Floodplain studies and monitoring

The Murray River and its floodplains are part of a highly interconnected ecosystem. Historically, the river would spill onto the floodplains as often as 9 out of every 10 years, nourishing both the floodplain and the river, and supporting an extraordinarily rich tapestry of life.

Over time, we have changed the way the Murray flows to suit our needs, building weirs, dams and levees. We’ve benefited in many ways from regulating the river, but it has come at a serious ecological cost.

River regulation has caused blockages to flow and reduced the frequency, duration and extent of flood events. It has also caused increasingly long dry periods between floods, making it harder for floodplains to bounce back.

Varying degrees of stress are already apparent across our floodplains. The tree canopy lacks vigour and flood-tolerant vegetation are stressed, which reduces habitat and food available for animals that rely on healthy floodplains. If we do not intervene, these iconic landscapes will continue to decline, potentially beyond the point of rejuvenation.

We know from our existing environmental water programs and from infrastructure built under The Living Murray program that we can reverse this decline and restore our floodplains.

The decision to release water at a site is based on monitoring of floodplain conditions and is part of a holistic approach to keeping the Murray and its floodplains healthy.

Here we provide some information about the studies and monitoring we are doing to continually improve our understanding and management of floodplains.

In December 2020, the Minister for Planning determined that the floodplain restoration work proposed at the nine VMFRP sites would be assessed under either an environment effects statement (EES) or an environment reports (ER). You can read more about this process on our Planning/Approvals page.

The EES/ER process requires us to assess the potential impacts and benefits of these works, and how we propose to manage them. Areas of impact include biodiversity and habitats, water quality, cultural heritage, social, economic and amenity impacts, and waterway use and infrastructure.

The matters to be investigated are set out in the scoping requirements:

Various specialist investigations are already under way. We are documenting our findings in preparation for the EES/ER public exhibition that will take place in mid-2022.

If you have any thoughts or questions on the technical studies, email the project team at info@vmfrp.vic.gov.au and we’ll put you in touch with the right person.

Floodplain infrastructure is designed to target specific ecological results at each site. Objectives have already been identified for key ecological themes, including vegetation health, birds, fish, frogs, carbon, and water flows.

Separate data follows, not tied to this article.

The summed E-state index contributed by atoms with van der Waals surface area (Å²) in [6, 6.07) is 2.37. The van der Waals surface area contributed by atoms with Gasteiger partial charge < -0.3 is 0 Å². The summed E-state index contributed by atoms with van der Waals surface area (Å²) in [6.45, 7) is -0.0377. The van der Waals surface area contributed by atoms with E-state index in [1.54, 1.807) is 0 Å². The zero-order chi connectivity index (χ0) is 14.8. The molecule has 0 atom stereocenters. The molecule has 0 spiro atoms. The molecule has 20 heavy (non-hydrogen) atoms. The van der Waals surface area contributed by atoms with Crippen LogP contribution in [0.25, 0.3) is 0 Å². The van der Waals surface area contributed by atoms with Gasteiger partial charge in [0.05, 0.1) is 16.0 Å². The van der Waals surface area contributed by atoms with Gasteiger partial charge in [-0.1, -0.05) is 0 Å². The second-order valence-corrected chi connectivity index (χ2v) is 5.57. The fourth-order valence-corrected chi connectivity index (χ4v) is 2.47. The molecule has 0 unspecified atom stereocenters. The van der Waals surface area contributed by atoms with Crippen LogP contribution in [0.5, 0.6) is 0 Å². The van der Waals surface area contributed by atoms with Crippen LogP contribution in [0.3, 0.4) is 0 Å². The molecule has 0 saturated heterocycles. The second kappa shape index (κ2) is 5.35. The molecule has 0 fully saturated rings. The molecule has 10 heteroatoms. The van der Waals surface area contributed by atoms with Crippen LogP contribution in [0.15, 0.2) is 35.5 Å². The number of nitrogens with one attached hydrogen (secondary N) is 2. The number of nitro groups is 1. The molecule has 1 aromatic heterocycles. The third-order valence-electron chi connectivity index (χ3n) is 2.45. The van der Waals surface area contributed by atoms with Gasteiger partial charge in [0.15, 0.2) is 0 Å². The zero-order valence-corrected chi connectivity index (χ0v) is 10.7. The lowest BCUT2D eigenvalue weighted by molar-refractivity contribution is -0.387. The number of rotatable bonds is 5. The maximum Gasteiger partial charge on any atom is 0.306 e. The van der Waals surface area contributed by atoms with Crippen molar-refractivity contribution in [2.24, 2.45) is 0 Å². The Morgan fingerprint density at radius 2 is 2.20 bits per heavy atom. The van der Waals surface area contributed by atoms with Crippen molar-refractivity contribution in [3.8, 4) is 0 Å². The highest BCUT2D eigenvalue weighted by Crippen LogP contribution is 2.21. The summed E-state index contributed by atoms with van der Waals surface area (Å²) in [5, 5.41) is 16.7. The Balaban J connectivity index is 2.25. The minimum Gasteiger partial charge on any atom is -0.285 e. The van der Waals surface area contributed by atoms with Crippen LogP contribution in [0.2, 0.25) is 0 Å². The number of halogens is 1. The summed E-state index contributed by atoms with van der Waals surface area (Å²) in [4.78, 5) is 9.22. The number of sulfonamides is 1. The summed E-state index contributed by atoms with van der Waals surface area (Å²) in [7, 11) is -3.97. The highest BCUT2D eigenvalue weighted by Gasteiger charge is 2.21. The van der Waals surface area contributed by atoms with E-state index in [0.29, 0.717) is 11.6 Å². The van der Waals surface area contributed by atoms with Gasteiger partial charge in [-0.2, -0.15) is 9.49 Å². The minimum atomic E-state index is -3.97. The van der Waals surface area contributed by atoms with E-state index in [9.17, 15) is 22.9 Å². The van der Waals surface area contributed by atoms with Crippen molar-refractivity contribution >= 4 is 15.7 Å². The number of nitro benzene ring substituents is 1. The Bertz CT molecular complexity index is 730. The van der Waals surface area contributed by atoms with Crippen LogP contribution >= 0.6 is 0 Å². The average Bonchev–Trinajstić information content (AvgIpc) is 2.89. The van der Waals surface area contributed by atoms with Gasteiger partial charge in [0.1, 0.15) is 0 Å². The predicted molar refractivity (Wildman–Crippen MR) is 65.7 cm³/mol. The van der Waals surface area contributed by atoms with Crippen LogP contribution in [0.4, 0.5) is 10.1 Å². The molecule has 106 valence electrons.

Monitoring these objectives helps site managers keep an eye on the health of the floodplain and informs decisions about future watering and land management activities at the site. It allows us to see changes at each site and adaptively change watering and land management practices to respond appropriately.

Monitoring involves scientists visiting the sites and recording data about the ecological themes. For example, the relationship between floodplain watering and the response from waterbirds is well understood. Objectives for waterbird abundance and breeding have been identified for wetlands at each site. To monitor whether these objectives are being met, scientists will visit selected locations at each site and record the number of species present, evidence of breeding and how much time each species spends feeding.

Catchment Management Authorities (CMA) are responsible for the ecological monitoring program for VMFRP sites in their area.

Ecological monitoring programs began at the nine VMFRP sites in 2021

The VMFRP watering infrastructure is planned to be operational by 2024 (pending government approvals). It is important to start this ecological monitoring now, so we can collect a few years of baseline data before we start watering the sites. This information will help us understand the health of the floodplains before and after VMFRP watering begins.

North Central CMA

North Central CMA is responsible for ecological monitoring at two VMFRP sites – Guttrum-Benwell Forests and Gunbower National Park.

North Central CMA began its ecological monitoring program in Autumn 2021.

Mallee CMA

Mallee CMA is responsible for ecological monitoring at seven VMFRP sites – Lindsay Island, Wallpolla Island, Hattah Lakes, Belsar-Yungera, Burra Creek, Nyah and Vinifera.

In 2021, Mallee CMA engaged a number of contractors to complete ecological monitoring. Works began in late September and will involve short periods of monitoring through to Autumn 2022.

Proposed Mallee CMA flora and fauna survey sites

The Living Murray (TLM) was a joint initiative funded by the New South Wales, Victorian, South Australian, Australian Capital Territory and the Commonwealth governments, coordinated by the Murray–Darling Basin Authority (MDBA).

Infrastructure such as regulators, weirs and fishways were built at six icon sites chosen for their environmental, cultural and international significance. Sites have been operational since around 2012.

Ongoing monitoring at these sites shows us that these types of projects do help restore river connectivity and health and deliver great outcomes for plants and animals. Monitoring reports can be found on the MDBA website.

We are currently reviewing the ecological outcomes from watering at TLM sites and publishing results on this website:

TLM fact sheets and information

Fact sheet: Black Box tree response to TLM infrastructure (PDF, 2 MB)

Case study: Environmental works a lifeline for our floodplain Black Box trees at Hattah-Kulkyne National Park (PDF, 1.5 MB)